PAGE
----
These marvellous gardens also follow the course of Metz’s old defences, on the site of a vast ditch filled in after the citadel was pulled down in 1816. In these French gardens with geometric lawns and hedges trimmed to right angles you can look out to Mont Saint-Quentin, climbing to the west of the city.
The Esplanade is the life and soul of Metz’s city celebrations; During carnival time the fair takes place in the Esplanade in February and March, and then the Mirabelle Fair is here in late-summer.
And at Christmas there’s a skating rink set up next to Avenue Ney.
11. Le Temple Neuf
Another landmark created in the decades of German control is this romanesque revival church on the Petit-Saulcy river island, just down from the Place de la Comédie.
Le Temple Neuf is where Metz’s protestant congregation comes to worship and is constructed with a dark grey sandstone, giving it a completely different feel to the city’s older monuments, made with yellowy Jaumont limestone.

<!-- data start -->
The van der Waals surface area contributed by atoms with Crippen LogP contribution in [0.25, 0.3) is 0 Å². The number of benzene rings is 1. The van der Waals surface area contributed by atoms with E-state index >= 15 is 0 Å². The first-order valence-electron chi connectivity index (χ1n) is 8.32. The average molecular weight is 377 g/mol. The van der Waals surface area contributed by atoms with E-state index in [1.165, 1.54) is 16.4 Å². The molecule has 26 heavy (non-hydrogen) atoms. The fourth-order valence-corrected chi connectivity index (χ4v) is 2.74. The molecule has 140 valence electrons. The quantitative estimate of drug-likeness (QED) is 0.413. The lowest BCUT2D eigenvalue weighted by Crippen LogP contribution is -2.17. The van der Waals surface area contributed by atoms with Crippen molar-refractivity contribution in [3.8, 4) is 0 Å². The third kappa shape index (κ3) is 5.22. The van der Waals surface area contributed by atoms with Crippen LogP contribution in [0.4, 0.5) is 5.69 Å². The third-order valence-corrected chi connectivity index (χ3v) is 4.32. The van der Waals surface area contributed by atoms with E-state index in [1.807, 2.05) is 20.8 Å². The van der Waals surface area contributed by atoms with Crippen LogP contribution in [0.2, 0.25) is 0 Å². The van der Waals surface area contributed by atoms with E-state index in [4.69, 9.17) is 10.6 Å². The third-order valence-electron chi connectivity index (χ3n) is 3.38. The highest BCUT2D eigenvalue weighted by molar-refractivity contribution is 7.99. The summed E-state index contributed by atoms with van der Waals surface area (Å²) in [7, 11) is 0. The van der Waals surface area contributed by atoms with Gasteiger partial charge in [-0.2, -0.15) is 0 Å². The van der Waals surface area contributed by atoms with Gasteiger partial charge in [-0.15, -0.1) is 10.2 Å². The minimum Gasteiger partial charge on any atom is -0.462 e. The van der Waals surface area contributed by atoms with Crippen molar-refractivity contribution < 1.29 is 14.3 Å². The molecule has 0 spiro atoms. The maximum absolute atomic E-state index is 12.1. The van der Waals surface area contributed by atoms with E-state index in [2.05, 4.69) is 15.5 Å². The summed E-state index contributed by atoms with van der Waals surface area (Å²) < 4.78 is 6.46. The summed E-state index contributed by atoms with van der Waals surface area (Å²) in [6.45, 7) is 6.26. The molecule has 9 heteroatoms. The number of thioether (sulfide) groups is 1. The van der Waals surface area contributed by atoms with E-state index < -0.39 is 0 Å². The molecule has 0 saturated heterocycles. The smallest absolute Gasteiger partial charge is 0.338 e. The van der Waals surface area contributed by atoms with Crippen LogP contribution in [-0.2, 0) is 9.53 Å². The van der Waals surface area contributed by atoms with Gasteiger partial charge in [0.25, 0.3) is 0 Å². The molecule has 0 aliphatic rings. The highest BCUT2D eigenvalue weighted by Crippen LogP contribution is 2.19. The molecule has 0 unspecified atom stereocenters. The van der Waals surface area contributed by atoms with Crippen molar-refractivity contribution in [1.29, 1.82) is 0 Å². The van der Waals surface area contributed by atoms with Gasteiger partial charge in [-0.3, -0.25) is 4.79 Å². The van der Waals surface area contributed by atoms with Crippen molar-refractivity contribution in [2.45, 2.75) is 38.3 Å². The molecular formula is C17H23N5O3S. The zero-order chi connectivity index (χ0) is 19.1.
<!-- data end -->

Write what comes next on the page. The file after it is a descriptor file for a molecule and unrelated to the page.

At night the church’s arcade openings emit light like large lanterns, and the view of the Le Temple Neuf reflected in the water from Pont Moyen is now one of Metz’s unmistakeable sights.
12. Covered Market
Thanks to the French Revolution Metz may have the grandest covered market in France.
The building was begun in the 1760s and intended as the Episcopal Palace.
But after the Revolution at the end of that century it was repurposed as the market after plans to turn it into the courthouse fell through.
The market is open from Tuesday to Saturday, and on the latter a large assortment of stalls fill this side of the cathedral square.
Along with stalls selling a tantalising range of cheeses, charcuterie, pastries, fruit and vegetables, there are small eateries for lunch, some serving classic moselle specialities and others selling international food like pizza.